Although studying at uni is the prefered style for a lot of students, sometimes you just want to be in the comfort of your own home when you spend hours hitting the books. You may stay home due to the flu, maybe your car breaks down, or maybe you just don’t want to change out of your classic uggs, regardless you find yourself swapping the University funded desks for the op-shop dining table that Mum picked up last Christmas and it is looking a little bare.

Do you know what that means? It’s time to spend an afternoon of your study period getting your makeshift home office looking like it stepped straight out of Queer Eye!

But because we don’t all have Netflix money, we’ll be doing this on a student budget. Here are a few (affordable) tips for you to get your home study spaces looking absolutely fly.

Tip 1: Find your perfect space to photosynthesise

Vampires were a thing in 2011, guys. It’s time to get some sunlight, which I’ve heard is absolutely free! If your desk is movable, wheel it around to a window, or a place that gives you optimal light and shade ratio for you to find your inner nature child while you study.

That way, you can be reminded of all the nature you will be exploring once all this blows over (or nature you will be staring at from your window if you’re the more indoorsy type) 

Bachelor of Speech Pathology student Chloe’s sweet digs, with plenty of natural and added lighting.

an image of a students desk with textbooks, a laptop, and lots of natural light and plants

Tip 2: Keep as organised as your nan’s spice rack

Keeping your space clean and tidy can also mean organising in style. While you could pop into your nearest K-mart to buy any new file holders, try using the things you have around you instead. Here are some ideas:

  • A mason jar could be a rustic pen holder.
  • Paint an old box for all your messy cables to hide in.
  • A book-end could be made out of anything, how about your favourite pot plant? Or something you have lying around?
  • Organise your subjects together to give a seamless study experience.
  • Pinch that old cork board from the other room and use it to keep your important notes.
  • Don’t clutter! A cluttered workspace means a cluttered mind.

Third-year Bachelor of Communication student Sophie’s (that’s me!) setup, including a lot of millennial pink. I used a $3 roll of marble lino from K-mart to make it look a little more Instagram-edgy too.

sophies desk with a laptop, books, and mini globe

Tip 3: Plants are your friends

Because we won’t be seeing a lot of vegetation outside, why not study amongst it and pretend you’re a  jungle warrior? If you’ve got any houseplants, they make a stylish and environmentally fulfilling addition to your workspace. They also can’t cause any unwanted procrastination, unless you like to have a chat with your plants (which we do encourage, seeing as plants respond to good moods!)

If you’re following my first tip, your plants should be able to survive in some filtered sunlight indoors. Or if you’re a serial plant killer (like me), you can always move your plants back to their original spot after you study to keep them alive and well in the sun.

Bachelor of Occupational Therapy (Hons) student Callum’s plant-iful array in his study place. I’m absolutely green with envy!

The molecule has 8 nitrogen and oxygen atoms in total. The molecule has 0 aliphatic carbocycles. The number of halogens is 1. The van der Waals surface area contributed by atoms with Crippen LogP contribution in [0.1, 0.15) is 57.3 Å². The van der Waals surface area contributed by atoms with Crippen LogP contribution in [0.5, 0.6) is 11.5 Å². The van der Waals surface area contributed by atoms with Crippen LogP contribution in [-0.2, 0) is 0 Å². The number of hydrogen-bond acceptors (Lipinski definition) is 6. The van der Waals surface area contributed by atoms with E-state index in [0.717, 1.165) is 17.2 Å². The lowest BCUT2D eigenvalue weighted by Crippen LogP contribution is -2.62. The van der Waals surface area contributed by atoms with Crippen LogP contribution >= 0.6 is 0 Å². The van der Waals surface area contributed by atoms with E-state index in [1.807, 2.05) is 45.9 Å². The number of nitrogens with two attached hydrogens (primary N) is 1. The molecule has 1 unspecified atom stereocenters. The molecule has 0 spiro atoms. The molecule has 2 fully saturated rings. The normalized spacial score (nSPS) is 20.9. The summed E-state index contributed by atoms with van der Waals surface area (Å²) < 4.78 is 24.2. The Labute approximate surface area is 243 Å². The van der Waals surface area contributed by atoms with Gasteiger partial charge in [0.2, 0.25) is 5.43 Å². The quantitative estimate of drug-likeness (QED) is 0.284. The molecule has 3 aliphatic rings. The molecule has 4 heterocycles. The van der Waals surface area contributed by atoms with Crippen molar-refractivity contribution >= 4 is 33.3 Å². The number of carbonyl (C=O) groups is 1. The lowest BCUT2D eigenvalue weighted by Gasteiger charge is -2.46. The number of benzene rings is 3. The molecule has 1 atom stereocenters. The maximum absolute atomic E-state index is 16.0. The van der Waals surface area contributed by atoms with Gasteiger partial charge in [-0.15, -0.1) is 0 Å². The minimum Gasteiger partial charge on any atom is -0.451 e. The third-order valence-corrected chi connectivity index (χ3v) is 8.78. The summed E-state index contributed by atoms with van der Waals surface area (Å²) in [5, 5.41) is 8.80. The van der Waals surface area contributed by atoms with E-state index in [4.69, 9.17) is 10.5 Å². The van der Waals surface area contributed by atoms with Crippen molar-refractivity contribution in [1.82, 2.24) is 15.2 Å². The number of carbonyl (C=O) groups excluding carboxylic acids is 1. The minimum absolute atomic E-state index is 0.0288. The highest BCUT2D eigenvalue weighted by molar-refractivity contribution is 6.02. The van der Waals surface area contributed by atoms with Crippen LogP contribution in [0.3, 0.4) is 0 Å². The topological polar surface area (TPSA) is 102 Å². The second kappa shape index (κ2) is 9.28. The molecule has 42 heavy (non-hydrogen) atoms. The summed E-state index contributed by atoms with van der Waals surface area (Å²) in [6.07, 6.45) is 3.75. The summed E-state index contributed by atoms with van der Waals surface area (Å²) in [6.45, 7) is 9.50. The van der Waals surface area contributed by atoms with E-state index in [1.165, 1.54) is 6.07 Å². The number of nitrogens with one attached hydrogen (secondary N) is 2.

green desk

Tip 4: Write yourself some nice things because you deserve it

You know those motivational memes your lecturer always puts in at the end of lecture that tell you to “hang in there” and “keep working hard”? You can also print them out and stick them right in front of your face to remind yourself that you got this!

Depending on how aesthetic you would like to be, you can either get crafty and do some nice running writing fit to feature on your Pinterest page, or just print out your favourite pop-culture related content. Feel free to use my favourite:

bb99

Tip 5: Show off your goals so you don’t forget them

When I say goals, I don’t mean you have to literally plan out your future aspirations of having a stable job and a flat in Sydney. Start small, what are your assessment dates? When do you want to have them finished by? What do you want to achieve during this semester, do you want to fix your procrastination habits? Do you want to get that sweet HD? What about mentally, how do you want to feel at the end of the semester?

If you have a whiteboard, go crazy on it! You could also use post-it notes or a corkboard, or even just a piece of paper to list where your head is at and where you want to be. That way you can keep a reminder in your space that you aren’t just watching Zoom tutorials every day, but also working toward a better you.

Bachelor of Communication student Clare’s motivational goal poster, also including her own mantras to keep her going. 

goals

Tip 5: Make it comfy, but not too comfy

One of the perks about studying from home is that you don’t have to spend your lectures in any desk/chair setups! While it is suggested you study upright to keep yourself from dozing off, there’s no rule saying you can’t lather your workspace with as many cushions as you want.

There’s definitely something lavish about walking into a study space that has enough plush for all your lounging desires and will also give you that little bit of incentive to transfer from your bed to your luscious, pillowed paradise and start learning.

As you can see, I really like (pink) pillows.

pink

I hope these few tips can come in handy when you have a spare moment to give your study space some life. Don’t forget to tag us if you upload your photos on Instagram (@uni_newcastle_students) so we can all enjoy how you isolate in style.

 

Feature image via Unsplash

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